The principle of TGF-β control of T cells put forth in the pioneering study by Kehrl et al. stands three decades later, and it has been further extended in murine models. The rich immunology brought forth by TGF-β research raises the intriguing question of why the TGF-β pathway occupies such an important position in the regulatory network of adaptive immune responses. By no means is TGF-β a traditional lymphokine or cytokine. In fact, the ancient origin, ubiquitous expression, and pleiotropic activities of TGF-β make it a prototypical multifunctional molecule involved in coupling cellular responses to environmental or cell-intrinsic changes. Perhaps TGF-β signaling has been strategically co-opted during evolution to ensure the functionality of lymphocytes whose development and differentiation are amalgamated with the decoding of various intercellular communication signals. Future studies will reveal the crosstalk between TGF-β and other T cell regulatory molecules and explore the possibility of targeting TGF-β for the treatment of immune disorders.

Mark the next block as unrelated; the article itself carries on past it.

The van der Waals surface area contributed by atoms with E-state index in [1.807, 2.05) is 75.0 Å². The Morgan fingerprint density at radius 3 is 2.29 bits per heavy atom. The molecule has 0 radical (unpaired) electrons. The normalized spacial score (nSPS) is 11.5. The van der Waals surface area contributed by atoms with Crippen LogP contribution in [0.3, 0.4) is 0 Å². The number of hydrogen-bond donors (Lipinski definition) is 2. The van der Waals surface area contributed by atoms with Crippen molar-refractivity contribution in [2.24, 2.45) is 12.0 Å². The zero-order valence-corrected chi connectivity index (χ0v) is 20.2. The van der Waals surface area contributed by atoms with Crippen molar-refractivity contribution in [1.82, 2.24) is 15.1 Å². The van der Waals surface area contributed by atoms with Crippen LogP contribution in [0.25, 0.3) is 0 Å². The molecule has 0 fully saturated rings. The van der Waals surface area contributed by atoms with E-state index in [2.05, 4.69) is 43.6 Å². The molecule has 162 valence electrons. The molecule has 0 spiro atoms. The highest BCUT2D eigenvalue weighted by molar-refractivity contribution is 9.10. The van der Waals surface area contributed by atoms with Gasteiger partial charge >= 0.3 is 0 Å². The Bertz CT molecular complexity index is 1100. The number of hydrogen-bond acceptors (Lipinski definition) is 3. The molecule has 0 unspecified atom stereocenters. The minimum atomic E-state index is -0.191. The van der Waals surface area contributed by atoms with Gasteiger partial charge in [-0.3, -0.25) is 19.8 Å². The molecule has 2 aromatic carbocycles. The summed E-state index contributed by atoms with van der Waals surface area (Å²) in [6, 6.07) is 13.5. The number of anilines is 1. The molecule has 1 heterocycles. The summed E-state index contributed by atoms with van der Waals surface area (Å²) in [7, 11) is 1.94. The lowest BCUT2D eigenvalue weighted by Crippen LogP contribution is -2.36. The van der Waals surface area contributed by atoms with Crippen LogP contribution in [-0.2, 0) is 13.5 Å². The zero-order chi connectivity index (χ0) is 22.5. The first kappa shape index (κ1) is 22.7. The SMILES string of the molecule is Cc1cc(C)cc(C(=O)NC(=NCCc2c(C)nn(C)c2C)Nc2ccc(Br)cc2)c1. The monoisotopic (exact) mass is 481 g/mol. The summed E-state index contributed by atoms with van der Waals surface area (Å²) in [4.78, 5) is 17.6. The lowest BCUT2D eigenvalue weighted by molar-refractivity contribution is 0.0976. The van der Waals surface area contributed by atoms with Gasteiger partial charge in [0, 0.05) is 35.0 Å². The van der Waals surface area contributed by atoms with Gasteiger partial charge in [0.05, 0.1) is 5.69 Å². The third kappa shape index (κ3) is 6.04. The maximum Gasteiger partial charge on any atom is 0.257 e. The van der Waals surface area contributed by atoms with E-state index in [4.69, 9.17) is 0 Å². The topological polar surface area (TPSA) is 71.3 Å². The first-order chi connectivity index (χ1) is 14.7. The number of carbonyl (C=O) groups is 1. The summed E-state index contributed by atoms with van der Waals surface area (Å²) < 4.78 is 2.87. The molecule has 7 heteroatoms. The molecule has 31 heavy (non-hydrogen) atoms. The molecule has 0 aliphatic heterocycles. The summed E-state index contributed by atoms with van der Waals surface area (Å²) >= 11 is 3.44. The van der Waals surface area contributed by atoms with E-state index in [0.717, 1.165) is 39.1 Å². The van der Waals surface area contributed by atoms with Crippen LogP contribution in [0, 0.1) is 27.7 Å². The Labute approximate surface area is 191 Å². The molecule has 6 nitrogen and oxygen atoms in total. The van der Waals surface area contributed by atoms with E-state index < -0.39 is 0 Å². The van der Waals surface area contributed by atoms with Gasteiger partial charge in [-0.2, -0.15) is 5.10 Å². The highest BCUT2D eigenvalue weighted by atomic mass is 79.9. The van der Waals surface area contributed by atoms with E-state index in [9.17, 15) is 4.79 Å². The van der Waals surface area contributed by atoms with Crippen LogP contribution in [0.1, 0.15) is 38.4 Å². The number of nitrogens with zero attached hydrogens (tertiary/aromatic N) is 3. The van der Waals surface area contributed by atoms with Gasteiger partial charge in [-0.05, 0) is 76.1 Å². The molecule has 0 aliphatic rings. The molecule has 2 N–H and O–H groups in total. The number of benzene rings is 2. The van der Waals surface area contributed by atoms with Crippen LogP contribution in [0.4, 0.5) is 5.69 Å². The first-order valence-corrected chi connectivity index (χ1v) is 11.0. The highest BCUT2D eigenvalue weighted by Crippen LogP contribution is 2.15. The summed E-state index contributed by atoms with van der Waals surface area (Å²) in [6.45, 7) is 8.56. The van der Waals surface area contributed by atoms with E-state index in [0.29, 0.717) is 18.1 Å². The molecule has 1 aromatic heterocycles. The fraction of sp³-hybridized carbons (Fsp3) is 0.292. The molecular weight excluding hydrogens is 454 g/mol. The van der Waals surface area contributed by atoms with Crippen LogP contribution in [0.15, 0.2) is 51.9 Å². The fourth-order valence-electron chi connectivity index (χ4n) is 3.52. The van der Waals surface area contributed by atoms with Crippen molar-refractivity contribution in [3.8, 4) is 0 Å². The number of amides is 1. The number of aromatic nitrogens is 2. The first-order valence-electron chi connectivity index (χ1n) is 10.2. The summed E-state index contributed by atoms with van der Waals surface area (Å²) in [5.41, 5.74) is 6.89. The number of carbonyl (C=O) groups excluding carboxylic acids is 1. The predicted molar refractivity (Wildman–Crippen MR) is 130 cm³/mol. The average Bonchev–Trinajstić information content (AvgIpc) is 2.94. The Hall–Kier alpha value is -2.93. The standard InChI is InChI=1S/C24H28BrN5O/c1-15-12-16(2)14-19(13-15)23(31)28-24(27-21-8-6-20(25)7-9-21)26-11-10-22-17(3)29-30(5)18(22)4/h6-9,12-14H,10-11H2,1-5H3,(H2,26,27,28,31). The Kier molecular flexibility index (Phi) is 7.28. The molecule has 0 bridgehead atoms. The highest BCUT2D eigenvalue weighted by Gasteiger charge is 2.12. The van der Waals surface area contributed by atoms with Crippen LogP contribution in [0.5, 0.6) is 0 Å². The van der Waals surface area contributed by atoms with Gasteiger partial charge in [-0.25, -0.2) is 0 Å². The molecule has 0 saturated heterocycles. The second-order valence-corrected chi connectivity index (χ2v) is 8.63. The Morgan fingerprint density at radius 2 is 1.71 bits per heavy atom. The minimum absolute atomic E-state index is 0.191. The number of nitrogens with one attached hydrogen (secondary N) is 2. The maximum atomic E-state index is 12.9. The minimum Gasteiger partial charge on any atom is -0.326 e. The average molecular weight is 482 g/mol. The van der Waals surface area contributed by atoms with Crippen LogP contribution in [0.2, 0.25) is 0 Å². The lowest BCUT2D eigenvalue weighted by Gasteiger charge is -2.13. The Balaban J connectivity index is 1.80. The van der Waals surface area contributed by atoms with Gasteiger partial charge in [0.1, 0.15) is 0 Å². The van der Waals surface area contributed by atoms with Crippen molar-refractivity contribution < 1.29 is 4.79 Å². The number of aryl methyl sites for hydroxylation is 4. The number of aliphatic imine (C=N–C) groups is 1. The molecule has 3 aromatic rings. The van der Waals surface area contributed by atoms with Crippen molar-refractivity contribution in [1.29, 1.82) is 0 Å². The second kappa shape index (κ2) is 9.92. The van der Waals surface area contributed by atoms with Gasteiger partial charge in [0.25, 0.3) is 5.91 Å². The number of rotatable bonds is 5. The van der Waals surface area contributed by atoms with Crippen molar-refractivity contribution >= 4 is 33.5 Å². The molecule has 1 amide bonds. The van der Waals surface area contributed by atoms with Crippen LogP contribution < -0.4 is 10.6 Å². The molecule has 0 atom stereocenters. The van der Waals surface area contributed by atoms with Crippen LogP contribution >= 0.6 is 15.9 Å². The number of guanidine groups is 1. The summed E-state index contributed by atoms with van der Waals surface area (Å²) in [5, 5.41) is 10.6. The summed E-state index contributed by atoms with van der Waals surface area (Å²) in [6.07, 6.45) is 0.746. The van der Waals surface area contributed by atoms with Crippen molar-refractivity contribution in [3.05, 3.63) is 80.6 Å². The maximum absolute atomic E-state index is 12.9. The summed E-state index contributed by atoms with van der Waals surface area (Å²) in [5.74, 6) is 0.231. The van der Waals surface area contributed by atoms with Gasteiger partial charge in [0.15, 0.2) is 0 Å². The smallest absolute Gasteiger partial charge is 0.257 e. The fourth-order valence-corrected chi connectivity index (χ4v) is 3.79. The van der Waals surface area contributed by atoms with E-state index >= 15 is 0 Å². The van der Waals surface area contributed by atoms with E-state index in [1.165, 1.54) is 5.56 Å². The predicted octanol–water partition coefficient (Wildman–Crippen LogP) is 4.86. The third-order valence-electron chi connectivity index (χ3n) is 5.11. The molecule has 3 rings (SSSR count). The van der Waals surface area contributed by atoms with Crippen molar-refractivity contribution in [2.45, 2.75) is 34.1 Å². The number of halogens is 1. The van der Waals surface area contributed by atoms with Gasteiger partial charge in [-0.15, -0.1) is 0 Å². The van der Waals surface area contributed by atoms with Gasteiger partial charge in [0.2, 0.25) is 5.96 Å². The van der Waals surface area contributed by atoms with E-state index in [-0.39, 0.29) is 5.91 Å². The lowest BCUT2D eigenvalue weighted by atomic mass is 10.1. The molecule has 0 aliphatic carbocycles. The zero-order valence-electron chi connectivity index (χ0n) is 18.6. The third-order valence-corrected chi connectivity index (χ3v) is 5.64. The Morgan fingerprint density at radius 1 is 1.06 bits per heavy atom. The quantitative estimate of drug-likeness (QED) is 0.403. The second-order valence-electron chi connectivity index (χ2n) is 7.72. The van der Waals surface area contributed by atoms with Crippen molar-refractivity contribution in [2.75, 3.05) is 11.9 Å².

I thank Dr. Pamela Fink for the invitation to write this commentary and Dr. Soyoung Oh for critical reading of the manuscript.

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The author has no financial conflicts of interest.